Yellow Band: By Land, Weeks 10 and 11

“Piper, this is so meta.”

Folks, things are really weaving together over here in the Beehive. And it’s a beautiful thing to be a part of.

The Yellow Band participates in a ‘river crossing’ team building activity AND trail simulation.

As you read last week, we’ve been studying the emmigrant trails of the mid-1800s in North America, and working on building a covered wagon during our afternoon project time. The name of the game this week has been TEAMWORK.

First, we wrote ourselves a definition of teamwork at the beginning of an afternoon project work session.

Oscar and Ronin made a great team working on the prairie schooner. One drilled holes, the other followed to drive in screws. And zoom in to read the whole definition the group came up with!

I love the kids’ definition because it is both proactive and attitudinal; it gives them concrete things they can do to help their team, and it tells them how they should do those things. They should ask, “How can I help?” in order to join a team, and they should listen to the type of help the team needs. A team tries to solve a problem together, and they look out for each other, trying to keep each other feeling safe and secure the whole time. Who could ask for more?!

And we had so many different chances to practice working as a team!

Quinn places magazines onto rolled–not folded–paper circles, while Emilio records data in the table.

Hunting for books at the library!

Working on afternoon projects!

But this is where it got meta. I checked the calendar and noticed that the Yellow Band was signed up to lead Friday circle. We’ve also been playing our way across North America in our Emmigrant Trails board game. Back then, those bridges and tunnels we’ve been studying hadn’t been built yet, so pioneers on the trail to California and fugitives on the Underground Railroad had to figure out a different way to get across rivers and over mountains. So, I decided it was time for us to try a simulation.

Playing our board game means rolling the dice and moving your piece in our Monopoly-style game. You’ll either land on a ‘Chance’ or ‘Opportunity’ space. Land on a ‘Chance,’ and you’ll have to roll the dice to find out the outcome to a challenge emmigrants faced on the trail. Land on ‘Opportunity,’ and learn a cool fact about the trail! Then, make sure to update your trail diary to show the progress you’ve made and record everything that’s happened to you along the way.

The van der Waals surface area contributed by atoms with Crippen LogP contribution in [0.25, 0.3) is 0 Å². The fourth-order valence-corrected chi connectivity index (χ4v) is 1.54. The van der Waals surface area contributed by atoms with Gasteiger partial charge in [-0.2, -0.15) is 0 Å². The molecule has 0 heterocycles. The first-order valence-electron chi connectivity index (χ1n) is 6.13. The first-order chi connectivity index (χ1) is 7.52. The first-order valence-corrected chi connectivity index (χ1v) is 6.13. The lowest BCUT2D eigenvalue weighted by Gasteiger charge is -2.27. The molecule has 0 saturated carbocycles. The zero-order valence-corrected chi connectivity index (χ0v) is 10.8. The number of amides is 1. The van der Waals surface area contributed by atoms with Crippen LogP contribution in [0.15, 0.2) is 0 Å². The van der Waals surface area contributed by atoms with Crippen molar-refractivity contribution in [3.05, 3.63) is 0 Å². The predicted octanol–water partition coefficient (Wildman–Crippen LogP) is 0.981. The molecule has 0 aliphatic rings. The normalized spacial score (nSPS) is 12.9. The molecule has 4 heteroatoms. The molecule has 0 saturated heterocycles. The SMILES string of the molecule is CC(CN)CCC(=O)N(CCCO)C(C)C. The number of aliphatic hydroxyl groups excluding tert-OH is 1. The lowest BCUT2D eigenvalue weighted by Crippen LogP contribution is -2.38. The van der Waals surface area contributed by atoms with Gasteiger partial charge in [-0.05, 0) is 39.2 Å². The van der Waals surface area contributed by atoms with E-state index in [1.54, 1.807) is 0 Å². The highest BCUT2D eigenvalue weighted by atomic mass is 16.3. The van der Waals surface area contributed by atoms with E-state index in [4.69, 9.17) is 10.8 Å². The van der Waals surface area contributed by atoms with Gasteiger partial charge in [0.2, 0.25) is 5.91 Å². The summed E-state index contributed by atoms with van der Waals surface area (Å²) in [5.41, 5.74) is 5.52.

Devlin’s journal entry reads, “I got blackberries galore!” Runaway slaves on the Underground Railroad often foraged for food, making blackberries a special treat–watch out for thorns though!

Sakira’s opening entry in her journal let’s everyone know who she is–both her slave name and her real name.

Oh no, Emilio’s wagon broke an axle! It’s a good thing they’re almost to Ft. Laramie!

Oscar has been particularly interested in the outbreaks of cholera on the trail. This disease spread in contaminated water at many of the frequented campsites along the trail, killing thousands of pioneers. So, when he drew the cholera card from the ‘Chance’ pile, he wrote extensively about it in his journal, taking on the voice of an emmigrant.

Simulations are great. They can really help us take the facts we’ve been learning out of the book, and feel some empathy for the historical people who actually experience the things we’re learning about–make our learning real and meaningful. I decided to lead the kiddos through a river crossing simulation by playing a game that is a common team building activity. At the garden for Class Meeting, I explained that the sidewalk would be the river. Our purple wiggle cushions would be our supplies. We would need to use our supplies to get across the river, and we needed all of our supplies to make it to the other side. That meant that we couldn’t let go of them while in the middle of the river. After several false starts. the kiddos started to feel a bit of that frustration and tension of something being both challenging and rewarding. And, they started to figure out a system.

Devlin had an extra challenge: he had to carefully place each purple dot, and then step on it right away so that our supplies wouldn’t float away down the river!

At first, the pioneers tended to hop from one purple dot to the next. The problem with this strategy was that it tended to leave a dot–aka some of our supplies–without a Yellow Bander standing on it. We had to start over so many times because of this initial approach! As I explained to the travelers, weaving in the story of our cross-country journey, we lost our flour, our bacon, and even our grandmother’s cuckoo clock before we got the river crossing right! We were frustrated, but that’s OK. Our frustration pushed us to find a better approach to crossing that river.

Nolan, Oscar and Reyahn look back to make sure Sakira has safely made it from the first dot to the second.

We realized that we had to start looking out for each other, but positively. That meant changing something about our own approach, and helping our fellow travelers along the way. The kiddos realized that they couldn’t just hop from one spot to the next. They needed to walk forward, moving just one foot forward at a time, so that the person behind them had a second to catch up. The Yellow Banders needed to be aware of both the person behind them and the person ahead of them. They needed to move at just the right speed–not too fast, and not too slow–so that the folks behind them could get across, and so that no supplies ahead of them would be left to float away down the river.

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When we made it across, we all agreed: we had an activity to share with the school on Friday at morning circle.

We were able to get the whole school across the river with us!

And that’s how we took one thread, and made it meta.